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The toilet paper crisis! Product demand patterns amid the Coronavirus pandemic

There is no doubt the Coronavirus pandemic has impacted consumer purchasing patterns. Look no further than the recent run on toilet paper! But what other changes in consumer purchasing behavior might we observe over the course of this global pandemic? To get some more insight, we asked our Chief Scientist and Co-Founder here at Akuret, Daniel Steeneck, Ph.D.

Akuret: By now, most people have heard about the run on toilet paper amid the Coronavirus fears. Can you discuss this a bit?

Daniel: Yes, it is a curious thing and a very good example of panic buying of a nonperishable essential product. Many have speculated the reasons for this consumer behavior. One explanation is panic buying by a just a few people, of a highly conspicuous product, could have induced a fear of missing out by other, otherwise unpanicked consumers. Add to this the media attention, and you have a full-blown buying frenzy of toilet paper. Of course, we may, to a smaller degree, see similar patterns in other essential product categories. But what will the sales patterns for these types of essential goods look like in the coming days?

Remember – fear is driving the sales right now, not increased consumption. In fact, I think there may be 3 phases of sales patterns.

1) In the first phase, which we have seen already, a small group of panic buyers trigger panic buying by others, just as one person standing up at concert forces everyone else to stand. Phase I is characterized by spikey demand with the product becoming unavailable quickly after being restocked and will continue until consumers have stockpiled enough product or they are confident in being able to obtain the product in the store.

2) In the second phase, some consumers are buying large quantities only after their stockpile is depleted, while others will purchase on a more regular basis, leading to a composite demand signal of spikey and smooth demand.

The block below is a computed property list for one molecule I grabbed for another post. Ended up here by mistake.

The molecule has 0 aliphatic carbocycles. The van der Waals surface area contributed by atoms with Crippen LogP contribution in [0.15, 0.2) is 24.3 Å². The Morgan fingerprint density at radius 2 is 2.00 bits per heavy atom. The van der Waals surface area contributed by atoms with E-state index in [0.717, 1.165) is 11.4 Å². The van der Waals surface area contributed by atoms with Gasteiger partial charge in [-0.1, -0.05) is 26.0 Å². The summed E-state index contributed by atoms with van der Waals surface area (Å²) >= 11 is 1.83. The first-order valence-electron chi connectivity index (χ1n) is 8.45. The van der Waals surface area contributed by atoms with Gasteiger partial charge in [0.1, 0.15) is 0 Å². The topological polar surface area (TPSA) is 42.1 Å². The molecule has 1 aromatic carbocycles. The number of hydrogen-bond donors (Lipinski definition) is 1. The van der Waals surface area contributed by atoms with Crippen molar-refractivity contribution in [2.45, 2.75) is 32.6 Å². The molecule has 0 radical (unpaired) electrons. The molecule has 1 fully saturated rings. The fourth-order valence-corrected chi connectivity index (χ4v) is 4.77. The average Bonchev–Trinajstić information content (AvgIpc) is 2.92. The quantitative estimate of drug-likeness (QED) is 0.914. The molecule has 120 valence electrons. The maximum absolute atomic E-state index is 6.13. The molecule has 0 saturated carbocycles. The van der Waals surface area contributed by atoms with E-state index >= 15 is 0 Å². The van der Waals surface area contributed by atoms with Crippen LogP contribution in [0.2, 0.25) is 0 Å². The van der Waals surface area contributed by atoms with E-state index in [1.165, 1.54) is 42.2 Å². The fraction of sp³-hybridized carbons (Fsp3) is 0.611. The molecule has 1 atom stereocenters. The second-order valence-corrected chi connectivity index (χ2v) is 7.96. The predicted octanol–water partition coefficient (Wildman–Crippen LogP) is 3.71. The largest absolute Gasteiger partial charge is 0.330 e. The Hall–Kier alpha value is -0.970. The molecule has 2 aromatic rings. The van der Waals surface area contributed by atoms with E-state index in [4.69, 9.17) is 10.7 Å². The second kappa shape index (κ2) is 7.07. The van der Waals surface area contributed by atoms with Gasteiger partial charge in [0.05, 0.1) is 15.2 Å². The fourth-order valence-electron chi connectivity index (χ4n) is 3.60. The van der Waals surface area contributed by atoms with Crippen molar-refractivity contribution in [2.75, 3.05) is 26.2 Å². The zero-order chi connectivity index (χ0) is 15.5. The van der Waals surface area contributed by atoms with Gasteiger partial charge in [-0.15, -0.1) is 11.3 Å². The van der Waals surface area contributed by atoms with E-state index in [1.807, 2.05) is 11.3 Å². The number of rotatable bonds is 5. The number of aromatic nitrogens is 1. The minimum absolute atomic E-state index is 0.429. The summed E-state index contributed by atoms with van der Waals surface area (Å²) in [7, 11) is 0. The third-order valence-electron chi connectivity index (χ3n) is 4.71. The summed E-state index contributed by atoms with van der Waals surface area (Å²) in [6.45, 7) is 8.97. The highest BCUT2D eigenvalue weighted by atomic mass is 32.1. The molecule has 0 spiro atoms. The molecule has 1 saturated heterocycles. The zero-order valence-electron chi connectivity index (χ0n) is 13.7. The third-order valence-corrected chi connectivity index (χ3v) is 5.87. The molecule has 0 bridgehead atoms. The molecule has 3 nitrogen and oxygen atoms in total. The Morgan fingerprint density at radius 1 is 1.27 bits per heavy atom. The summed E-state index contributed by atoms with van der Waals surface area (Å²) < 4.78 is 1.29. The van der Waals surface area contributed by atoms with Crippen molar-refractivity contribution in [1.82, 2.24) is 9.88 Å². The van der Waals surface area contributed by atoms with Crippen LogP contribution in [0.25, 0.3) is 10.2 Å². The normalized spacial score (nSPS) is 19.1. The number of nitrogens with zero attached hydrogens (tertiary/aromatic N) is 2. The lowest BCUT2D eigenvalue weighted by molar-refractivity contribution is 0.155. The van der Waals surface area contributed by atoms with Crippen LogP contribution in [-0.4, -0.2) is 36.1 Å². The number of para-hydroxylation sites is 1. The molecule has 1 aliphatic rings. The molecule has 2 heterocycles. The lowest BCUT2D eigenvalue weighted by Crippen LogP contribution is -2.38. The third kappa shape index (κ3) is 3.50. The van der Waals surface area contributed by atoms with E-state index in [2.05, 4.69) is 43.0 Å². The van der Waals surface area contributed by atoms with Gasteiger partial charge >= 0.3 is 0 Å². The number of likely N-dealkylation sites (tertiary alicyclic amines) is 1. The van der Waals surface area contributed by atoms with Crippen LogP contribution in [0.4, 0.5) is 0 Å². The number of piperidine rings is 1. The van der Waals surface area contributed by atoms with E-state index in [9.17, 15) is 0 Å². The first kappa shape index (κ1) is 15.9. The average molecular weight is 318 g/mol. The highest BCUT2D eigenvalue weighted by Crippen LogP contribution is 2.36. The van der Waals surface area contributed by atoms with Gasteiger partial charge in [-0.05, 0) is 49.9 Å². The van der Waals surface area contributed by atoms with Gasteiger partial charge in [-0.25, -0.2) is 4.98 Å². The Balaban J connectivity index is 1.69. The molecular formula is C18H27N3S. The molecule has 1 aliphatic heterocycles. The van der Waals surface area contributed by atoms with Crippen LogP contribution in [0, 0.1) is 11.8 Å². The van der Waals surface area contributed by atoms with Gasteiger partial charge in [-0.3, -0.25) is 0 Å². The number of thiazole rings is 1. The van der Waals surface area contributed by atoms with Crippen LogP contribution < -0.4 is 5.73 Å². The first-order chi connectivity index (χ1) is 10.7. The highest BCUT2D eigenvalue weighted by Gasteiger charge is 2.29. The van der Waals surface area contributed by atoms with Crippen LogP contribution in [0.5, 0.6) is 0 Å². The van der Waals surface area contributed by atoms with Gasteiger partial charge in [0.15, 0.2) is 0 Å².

3) In the third phase, once the pandemic is subsiding, demand patterns will return roughly to normal, or slightly less than normal if many people have many days of supply in their home stockpiles.

Akuret: But what about perishable essential goods, like fresh produce, meat and milk?

Daniel: In this case, people will buy as much as they can use prior to the expiration dates of the products. Retailers, and their upstream supply chain, must be very careful interpreting this demand signal! You must ask yourself – has the true demand, during this pandemic, for this product increased because more people are eating at home rather than restaurants or are customers simply buying more to minimize the number of shopping trips? In any case, the sudden demand changes can negatively impact your supply chain and your future inventory levels. This applies to the nonperishable products as well.

Akuret: Why would sudden changes in demand negatively affect the supply chain? Wouldn’t you simply order more, or less, depending on what you sell?

Daniel: Demand spikes, or drops, resulting in a drastic change in the size of orders from a retailer cause a chain reaction in which suppliers then change their orders to manufacturers and so on. This, compounded with the lead-time for product orders to be fulfilled, creates a mismatch between inventory levels and actual future demand. This is the well-known bullwhip effect in supply chains. For example, toilet paper will likely be oversupplied in the coming months. In the case of perishable goods, the resulting oversupply could lead to huge amounts of product spoilage and subsequent underproduction leading to availability issues.